The Honor of Rape | Hirsi Ali
This post does not seek to indict one faith or group of people over another, for the real culprits are the men of any nationality, culture, and faith who feel that women are chattel, and deserve to be treated with disrespect, physical and sexual violence, and even death. This behavior continues unabated because the perpetrators know that there will be no repercussions for their acts of violence.
In the case of Democratic Republic of Congo (DRC) and Darfur, Sudan, rape is used as a brutal weapon of war and is committed on such a grand scale that it is incomprehensible to most people. As a victim of rape, the picture below is viscerally painful and nauseating; however, I believe it is necessary for people to see the graphic horror of this crime.
Whether it is a single victim or a multitude, rape is reprehensible and its perpetrators though human, have lost all sense of humanity and what I would call a soul. In fact, rape is an honor and rite of passage for boy soldiers in these two conflicts, who are often given the choice between death or committing this heinous act.
Then, there are the women who are raped, often by relatives, and then are killed because they have “lost their honor.” In these cases, the men who rape these women and girls are either sexual deviants, such as paedophiles and molesters, or as in the case of war and domestic violence, they rape a woman as means of dishonoring her, thereby gaining the tacit support of the community to then murder her.
The illogical supposition that a woman willingly lost her honor through the act ofastounds me! And, even though I lived within a society where a woman’s honor was less about self-determination, than a male’s view of how she should be governed, I could never wrap my brain around this cultural norm, nor my father’s absolute adoption of its practices.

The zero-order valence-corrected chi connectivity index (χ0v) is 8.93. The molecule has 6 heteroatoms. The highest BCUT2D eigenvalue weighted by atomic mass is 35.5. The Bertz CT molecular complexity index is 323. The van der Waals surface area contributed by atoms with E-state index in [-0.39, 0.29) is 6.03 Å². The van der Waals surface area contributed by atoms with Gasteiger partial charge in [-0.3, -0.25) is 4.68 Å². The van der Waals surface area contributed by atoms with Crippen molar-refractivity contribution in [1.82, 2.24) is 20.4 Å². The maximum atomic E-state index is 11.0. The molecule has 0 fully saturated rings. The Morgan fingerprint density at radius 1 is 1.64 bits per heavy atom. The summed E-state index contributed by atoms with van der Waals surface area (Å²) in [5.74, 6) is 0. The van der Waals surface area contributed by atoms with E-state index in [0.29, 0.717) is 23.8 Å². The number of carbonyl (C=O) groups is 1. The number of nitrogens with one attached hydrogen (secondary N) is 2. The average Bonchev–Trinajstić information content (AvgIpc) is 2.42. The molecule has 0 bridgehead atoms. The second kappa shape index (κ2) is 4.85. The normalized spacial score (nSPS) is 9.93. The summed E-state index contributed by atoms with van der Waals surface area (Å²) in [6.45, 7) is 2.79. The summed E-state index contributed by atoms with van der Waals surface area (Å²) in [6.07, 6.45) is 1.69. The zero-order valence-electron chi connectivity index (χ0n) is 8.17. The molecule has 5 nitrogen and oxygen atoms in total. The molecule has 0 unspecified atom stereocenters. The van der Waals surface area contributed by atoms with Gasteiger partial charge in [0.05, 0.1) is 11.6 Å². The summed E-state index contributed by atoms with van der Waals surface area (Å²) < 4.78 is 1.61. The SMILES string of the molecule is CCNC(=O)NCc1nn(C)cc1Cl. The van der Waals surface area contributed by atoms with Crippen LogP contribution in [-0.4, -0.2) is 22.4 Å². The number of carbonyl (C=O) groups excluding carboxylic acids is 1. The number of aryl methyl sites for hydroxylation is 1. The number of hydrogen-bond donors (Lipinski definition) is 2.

I was only 8 years old, but I recall vividly the first time my father tried to kill my mother. We were living in Ile Ife, Osun State, Nigeria. My father was teaching at the university and my mother was a homemaker totally dependent upon him. As usual, my father was sullen and angry, which often resulted in verbal abuse, but my mother had become adept at defusing his ire before it reached critical mass.
This time however, my father was angry with my mother because he felt that she disrespected him by defying his rule against buying and consuming meat. My mother often bought meat to feed us during lunch when he was out of the house because she felt that our strict vegan diet was not providing her children with enough nourishment.
It was this simple act of motherhood that made my father feel that he had to restore his honor and supremacy, and thus he began to berate my mother who directed us to take refuge as the altercation erupted into. After a protracted beating the house became eerily silent.
I emerged from the hiding place where we had taken refuge, and carefully navigated down the hall of the apartment searching for my parents in every room. Finally, I arrived at the front door where I debated if I should go seek help from a neighbor or continue to look for my parents. I opted for the latter and turned to enter the kitchen.
My eyes rose to the ceiling in disbelief, as my mind tried to process the image of my mother towering above my father. She stood on a roughly hewed wooden stool, one eye swollen shut, while the open one registered defeat and resignation. Above her head dangled the empty noose that was used to hang a plantain stalk.
My mother, as do mostwomen, often bought a whole stalk of green plantains and hung them from the rafters to ripen. The stalk had been flung to the floor, and as my eyes traveled down the length of my father’s arm, past my mother’s face, I tried to understand why she was not moving.